Thursday, November 30, 2023

TikTok CEO grilled for over five hours on China, drugs and teen mental health

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The chief executive of TikTok, Shou Zi Chew, was forced to defend his company’s relationship with China, as well as the protections for its youngest users, at a testy congressional hearing on Thursday that came amid a bipartisan push to ban the app entirely in the US over national security concerns.

The hearing marked the first ever appearance before US lawmakers by a TikTok chief executive, and a rare public outing for the 4o-year-old Chew, who has remained largely out of the limelight as the social network’s popularity soars. TikTok now boasts tens of millions of US users, but lawmakers have long held concerns over China’s control over the app, which Chew repeatedly tried to assuage throughout the hearing. “Let me state this unequivocally: ByteDance is not an agent of China or any other country,” Chew said in Thursday’s testimony.

Questioning got off to a forceful start with members of the committee hammering Chew on his connection to executives at TikTok’s parent company, ByteDance, who lawmakers say have ties to the Chinese Communist party. The committee members asked how frequently Chew was in contact with them, and questioned whether the company’s proposed solutions to US data security concerns would offer sufficient protection against Chinese laws that require companies to make user data accessible to the government.

Chew’s claims of independence from the Chinese government were undermined by a Wall Street Journal story published just hours before the hearing that said China would strongly oppose any forced sale of the company. Responding for the first time to Joe Biden’s threat of a national ban unless ByteDance sells its shares, the Chinese commerce ministry said such a move would involve exporting technology from China and thus would have to be approved by the Chinese government.

Lawmakers also questioned Chew, a former Goldman Sachs banker who has helmed the company since March 2021, over the platform’s impact on mental health, particularly of its young users. The Republican congressman Gus Bilirakis shared the story of Chase Nasca, a 16-year-old boy who killed himself a year ago by stepping in front of a train. Nasca’s parents, who have sued ByteDance, claiming Chase was “targeted” with unsolicited self-harm content, appeared at the hearing and grew emotional as Bilirakis told their son’s story.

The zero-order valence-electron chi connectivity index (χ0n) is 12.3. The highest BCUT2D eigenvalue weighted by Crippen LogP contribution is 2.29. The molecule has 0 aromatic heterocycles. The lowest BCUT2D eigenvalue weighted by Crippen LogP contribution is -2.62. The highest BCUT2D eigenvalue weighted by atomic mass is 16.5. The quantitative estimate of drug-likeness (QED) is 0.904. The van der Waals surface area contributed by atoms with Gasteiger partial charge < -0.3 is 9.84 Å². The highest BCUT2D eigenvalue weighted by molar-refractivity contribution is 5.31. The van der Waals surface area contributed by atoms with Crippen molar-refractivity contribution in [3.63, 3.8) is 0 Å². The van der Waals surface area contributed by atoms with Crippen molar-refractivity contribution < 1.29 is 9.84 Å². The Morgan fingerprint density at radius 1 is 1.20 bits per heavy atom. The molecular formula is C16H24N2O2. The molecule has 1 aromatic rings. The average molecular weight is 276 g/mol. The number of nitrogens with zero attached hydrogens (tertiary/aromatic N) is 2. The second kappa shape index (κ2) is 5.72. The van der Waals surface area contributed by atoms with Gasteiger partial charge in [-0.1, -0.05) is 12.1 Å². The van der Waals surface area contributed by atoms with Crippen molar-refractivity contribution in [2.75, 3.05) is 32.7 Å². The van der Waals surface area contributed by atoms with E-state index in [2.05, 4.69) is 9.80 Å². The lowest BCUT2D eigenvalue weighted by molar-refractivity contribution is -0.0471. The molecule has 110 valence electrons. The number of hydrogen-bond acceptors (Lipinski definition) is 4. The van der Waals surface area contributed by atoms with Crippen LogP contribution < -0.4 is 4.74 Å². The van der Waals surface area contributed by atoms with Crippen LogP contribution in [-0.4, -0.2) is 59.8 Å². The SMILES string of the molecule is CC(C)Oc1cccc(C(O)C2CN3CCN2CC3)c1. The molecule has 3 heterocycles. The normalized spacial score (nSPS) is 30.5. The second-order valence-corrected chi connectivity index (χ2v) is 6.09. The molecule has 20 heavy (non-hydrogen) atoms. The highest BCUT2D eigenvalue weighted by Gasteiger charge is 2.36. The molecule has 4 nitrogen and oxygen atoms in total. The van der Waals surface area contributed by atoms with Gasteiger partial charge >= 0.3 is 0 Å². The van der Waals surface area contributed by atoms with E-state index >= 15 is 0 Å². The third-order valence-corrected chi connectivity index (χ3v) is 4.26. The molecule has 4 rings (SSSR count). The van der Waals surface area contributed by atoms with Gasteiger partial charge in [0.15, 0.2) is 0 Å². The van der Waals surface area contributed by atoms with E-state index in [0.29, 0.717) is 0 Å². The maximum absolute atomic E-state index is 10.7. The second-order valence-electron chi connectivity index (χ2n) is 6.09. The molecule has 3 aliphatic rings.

“I want to thank his parents for being here today, and allowing us to show this,” Bilirakis said. “Mr Chew, your company destroyed their lives.”

Dean and Michelle Nasca, the parents of the late Chase Nasca, at the hearing. Photograph: Michael Reynolds/EPA

Driving home concerns about young users, congresswoman Nanette Barragán asked Chew about reports that he does not let his own children use the app.

“At what age do you think it would be appropriate for a young person to get on TikTok?” she said.

Chew confirmed his own children were not on TikTok but said that was because in Singapore, where they live, there is not a version of the platform for users under the age of 13.

Chew, who has kept a relatively low-profile during his two years as CEO, spent much of the five-hour hearing stressing TikTok’s distance from the Chinese government, kicking off his testimony with an emphasis on his own Singaporean heritage. Chew talked about Project Texas – an effort to move all US data to domestic servers – and said the company was deleting all US user data that is backed up to servers outside of the country by the end of the year.